The Benefits of Greek Life

Benefits of Greek Life

Since 1825, all but three presidents have been a member of a fraternity. Greek life is kind of a big deal. In fact, 9 million young, hopeful, college explorers, all around the world, make up what is known as the Greek System. All of these excited beings undergo the extravagant, sometimes selective, sometimes over-selective, placement process called rushing. But Why? There isn’t one thing that makes these systems so great but there are a variety of reasons. Whether it’s to make friends, party it up, build up their resumes, or to be able to say, “hey i’m in a Frat”. they all have their own unique reasons to be affiliated with such a prestigious group of people (sometimes). But are these things really all that great, do they really set up these students for success?

For many, the simple answer would be yes, or “of course dude”. but that’s not the level of complexity that’s necessary for such a highly speculated subject. There are many unsure people, parents and even professors.

A frequent deterrent for joining Greek life is the abundance of negative stereotypes associated with it. Many common stereotypes include, intense hazing, abuse, too much partying, and sexual harassment charges. But are these harsh ideas outweighing the many fundraisers and social services these Frats/sororities commonly participate in, things that are less likely to be headlined events, compared to the few, big negative stereotyped occurrences that are seen all over media. So the question appears, does the good outweigh the bad?

According to, USA Today, “85% of Fortune 500 executives were part of Greek life. The first female astronaut was Greek. So was the first female senator. And college graduation rates are 20% higher among Greeks than non-Greeks.” So successful people come from Frats, it’s a proven fact. So what does being in a dirty house with a bunch of sloppy males, or females actually do to make these superstars of our planet?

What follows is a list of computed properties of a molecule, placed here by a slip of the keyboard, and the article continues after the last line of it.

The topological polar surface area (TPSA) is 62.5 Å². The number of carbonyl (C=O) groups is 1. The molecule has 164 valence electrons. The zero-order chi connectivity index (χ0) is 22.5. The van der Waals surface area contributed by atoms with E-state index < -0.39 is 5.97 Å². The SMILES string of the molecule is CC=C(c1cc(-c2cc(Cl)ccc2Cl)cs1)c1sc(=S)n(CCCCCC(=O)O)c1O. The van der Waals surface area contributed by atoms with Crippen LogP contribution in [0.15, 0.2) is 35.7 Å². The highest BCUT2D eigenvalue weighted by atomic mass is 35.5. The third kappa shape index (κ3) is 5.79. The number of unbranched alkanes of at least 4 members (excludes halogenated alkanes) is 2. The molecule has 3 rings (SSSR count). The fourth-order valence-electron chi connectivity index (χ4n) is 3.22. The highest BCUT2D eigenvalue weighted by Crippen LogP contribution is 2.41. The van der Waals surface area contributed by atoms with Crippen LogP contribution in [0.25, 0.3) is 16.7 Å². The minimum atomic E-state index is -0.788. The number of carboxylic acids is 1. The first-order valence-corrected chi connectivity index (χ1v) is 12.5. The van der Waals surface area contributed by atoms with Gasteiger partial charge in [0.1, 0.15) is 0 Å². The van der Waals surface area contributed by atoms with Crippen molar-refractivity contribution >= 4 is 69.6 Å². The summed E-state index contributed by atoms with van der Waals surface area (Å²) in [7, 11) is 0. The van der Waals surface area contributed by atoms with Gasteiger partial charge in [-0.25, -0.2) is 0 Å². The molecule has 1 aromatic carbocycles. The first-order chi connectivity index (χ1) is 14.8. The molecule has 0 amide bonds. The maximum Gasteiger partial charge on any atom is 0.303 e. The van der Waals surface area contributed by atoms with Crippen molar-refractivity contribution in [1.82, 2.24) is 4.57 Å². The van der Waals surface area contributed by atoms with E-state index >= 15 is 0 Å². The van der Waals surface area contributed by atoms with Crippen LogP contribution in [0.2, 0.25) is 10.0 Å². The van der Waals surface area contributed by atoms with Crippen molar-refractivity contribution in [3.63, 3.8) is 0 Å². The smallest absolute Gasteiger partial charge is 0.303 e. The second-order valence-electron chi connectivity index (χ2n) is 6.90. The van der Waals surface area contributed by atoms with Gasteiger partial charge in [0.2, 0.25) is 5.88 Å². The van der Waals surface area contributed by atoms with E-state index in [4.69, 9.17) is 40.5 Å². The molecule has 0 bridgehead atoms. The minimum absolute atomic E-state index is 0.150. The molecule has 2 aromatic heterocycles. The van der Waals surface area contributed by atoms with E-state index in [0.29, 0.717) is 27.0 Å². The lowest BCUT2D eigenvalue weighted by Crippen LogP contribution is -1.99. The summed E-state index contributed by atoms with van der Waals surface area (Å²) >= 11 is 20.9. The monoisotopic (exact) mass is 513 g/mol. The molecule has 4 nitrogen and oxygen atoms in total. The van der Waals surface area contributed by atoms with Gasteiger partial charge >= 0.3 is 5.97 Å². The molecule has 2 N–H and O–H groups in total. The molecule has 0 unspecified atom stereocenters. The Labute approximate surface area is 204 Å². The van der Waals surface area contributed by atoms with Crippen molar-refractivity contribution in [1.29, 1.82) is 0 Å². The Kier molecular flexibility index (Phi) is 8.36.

So how does a greek affiliation really effect GPA? Peter Jacobs, a former Cornell University Frat member, suggests a key reason Greeks have higher GPA’s is because, Certain social regulations within frats/sororities also make it much easier for these students to be successful. “Most schools have minimum GPA requirements for students to participate in rush and join a house, as well as minimum average GPA for the chapter overall. So, basically, the students are required to do well in order to enjoy the many social aspects that the media lets represent Greek Life.

At the University of Georgia, for example, a fraternity needs to maintain a 2.90 average GPA to keep social privileges. Perhaps not coincidentally, UGA fraternities members have had a higher GPA than the campus’ non-affiliated male students for the past 20 years.” So the social events actually inspire students to succeed more than their peers.

Not only does joining a Greek house help to improve GPA, but “According to national statistics compiled by the University of Missouri at Kansas City, 71% of all members of fraternities and sororities graduate from college, while 50% of their independent counterparts don’t finish school” (Blake).

Having a solid group of friends, brothers or sisters in your frat must make students happier too. They enjoy the freedom of college but can look up to older members for advice, academic help and even social help if necessary, Overall, the system provides a backbone for success. So if you are a worrying mother, an astonished grandparent that doesn’t want your granddaughter/grandson to partake in such foul activities, don’t be too scared!

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